Thursday, April 23, 2015 12:01 am
Shooting case settled
City will pay man shot by police
The city of Springfield will pay $50,000 to a man shot by police more than seven years ago under a settlement approved Tuesday by the city council.
The case started when James Wells stepped onto his back porch to ring in the new year in 2008 with gunfire. He didn’t know that Springfield police officers had positioned themselves near his home on South 16th Street in hopes of catching felons firing guns to celebrate the new year, as was common on the city’s east side.
“New Year’s Eve offers a unique opportunity where a lot of people are more openly outdoors with guns, felons and gang members, than there are typically,” Sgt. Matthew Fricke testified in a deposition. “They step outside where they can be viewed. So, I saw it as an opportunity to…catch a dangerous person with a gun.”
So it was that officers, some toting assault rifles, scouted for likely targets as midnight approached, then got out of their cars and prowled near homes where they thought bad guys might be celebrating. In a deposition, Wells, who was a lawful gun owner, testified that hundreds of shots were ringing out when he turned off his porch light so that no one could see him as he fired into the air. Officer Jeff Coker, who shot Wells three times, said that he unholstered his weapon as he headed toward the sound of gunshots coming from Wells’ home.
Coker in a deposition said that he ordered Wells to drop his gun several times but Wells continued firing into the air. Finally, Coker testified, Wells began lowering the gun.
“I am completely focused on that weapon, nothing else,” Coker said. “Like I stated before, a nuclear bomb could have gone off…and I wouldn’t have even recognized it. … As he comes down at an angle, he lowers it (the gun) and swings. And that weapon comes to my path, exactly where I was standing.”
At that point, Coker testified, he made a hard choice.
“When it (the gun) crossed my path, that’s when I made a split-second decision to defend my life,” Coker said. “I don’t know if he is trying to kill me or if he is just turning around to go in that house. I don’t know. I can’t make that judgment. I have to assume I have to defend my life. That’s the decision I made, to defend my life at all costs. That’s why I pulled the trigger.”
At least one bystander said that police warned Wells several times to drop the gun before Coker opened fire.
“I heard him (an officer) say, ‘Put the gun down,’” Anthony Hardin, a neighbor, said during a deposition. “And they said it, man, they said it a lot of times. I mean, they really was trying to get this man to listen to them.”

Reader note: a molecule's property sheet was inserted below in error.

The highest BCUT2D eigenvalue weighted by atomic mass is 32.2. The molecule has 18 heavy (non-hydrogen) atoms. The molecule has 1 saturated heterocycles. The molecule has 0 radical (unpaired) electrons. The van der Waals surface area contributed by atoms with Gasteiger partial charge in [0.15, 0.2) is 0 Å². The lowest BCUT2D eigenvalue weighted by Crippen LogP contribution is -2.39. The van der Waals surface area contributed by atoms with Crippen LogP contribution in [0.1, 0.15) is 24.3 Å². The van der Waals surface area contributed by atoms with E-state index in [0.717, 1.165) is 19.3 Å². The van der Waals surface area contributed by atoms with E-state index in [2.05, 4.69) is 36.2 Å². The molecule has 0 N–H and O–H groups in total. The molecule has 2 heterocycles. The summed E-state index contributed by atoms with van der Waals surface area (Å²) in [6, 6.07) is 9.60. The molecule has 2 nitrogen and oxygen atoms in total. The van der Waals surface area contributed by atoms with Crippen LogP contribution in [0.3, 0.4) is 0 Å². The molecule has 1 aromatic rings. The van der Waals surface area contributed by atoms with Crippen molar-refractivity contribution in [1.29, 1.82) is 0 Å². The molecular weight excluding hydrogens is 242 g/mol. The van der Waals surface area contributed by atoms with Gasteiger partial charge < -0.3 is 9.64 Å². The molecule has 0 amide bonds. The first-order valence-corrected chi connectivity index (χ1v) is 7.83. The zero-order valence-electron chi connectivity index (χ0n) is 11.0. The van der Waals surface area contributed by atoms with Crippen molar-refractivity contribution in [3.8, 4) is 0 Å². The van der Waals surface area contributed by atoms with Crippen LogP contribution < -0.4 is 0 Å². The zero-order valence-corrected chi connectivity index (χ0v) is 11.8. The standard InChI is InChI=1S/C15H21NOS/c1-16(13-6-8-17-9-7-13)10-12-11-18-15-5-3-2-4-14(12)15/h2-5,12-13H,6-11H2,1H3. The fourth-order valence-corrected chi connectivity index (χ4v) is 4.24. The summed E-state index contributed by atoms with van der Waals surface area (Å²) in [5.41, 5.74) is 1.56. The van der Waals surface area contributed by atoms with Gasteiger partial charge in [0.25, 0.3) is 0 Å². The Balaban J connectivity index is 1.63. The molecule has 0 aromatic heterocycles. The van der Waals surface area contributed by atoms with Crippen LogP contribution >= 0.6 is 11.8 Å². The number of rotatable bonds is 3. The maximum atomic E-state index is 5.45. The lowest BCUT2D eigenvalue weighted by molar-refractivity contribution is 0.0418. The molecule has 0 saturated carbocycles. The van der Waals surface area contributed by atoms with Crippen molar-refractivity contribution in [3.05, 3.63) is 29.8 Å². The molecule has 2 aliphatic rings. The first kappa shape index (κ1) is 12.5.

Contrary to Coker’s account, Wells said that he still had his gun pointed at the sky when the officer opened fire. His attorneys suggested during depositions that their client may not have been able to hear police shouts above the sound of his own gun firing.
Wells’ lawyers also claimed that the police department invited the shooting and created an unsafe environment by sending officers on foot patrol on New Year’s Eve in hopes of catching felons with guns, and so both the city and Coker should be held liable. U.S. District Court Judge Colin S. Bruce, however, rejected that argument a year ago.
The lawsuit nearly died in 2011, when U.S. District Court Judge Sue Myerscough dismissed the case, noting that Wells had pleaded guilty to reckless conduct, a misdemeanor, in Sangamon County Circuit Court and was placed on probation for two years. The judge in state court read the allegations to Wells, including the contention by prosecutors that Wells had fired into the air and then pointed a gun at Coker, before Wells entered his guilty plea. That, Myerscough decided, precluded Wells from claiming in his lawsuit that he had not pointed a gun at the officer, which was the crux of the case. But the Seventh Circuit Court of Appeals reversed Myerscough’s decision in 2013, and the case survived.
Sara Mayo, an attorney for Wells, could not be reached for comment. Daniel Noll, a lawyer for the city, said that the decision to settle was a matter of economics.
“We were very confident in our position,” Noll said. “We do not believe the plaintiff or his attorneys have made any money in litigating this case. … It was our belief that continuing to litigate this case would cost more than the settlement that will be presented to the judge.”
Contact Bruce Rushton at email@example.com.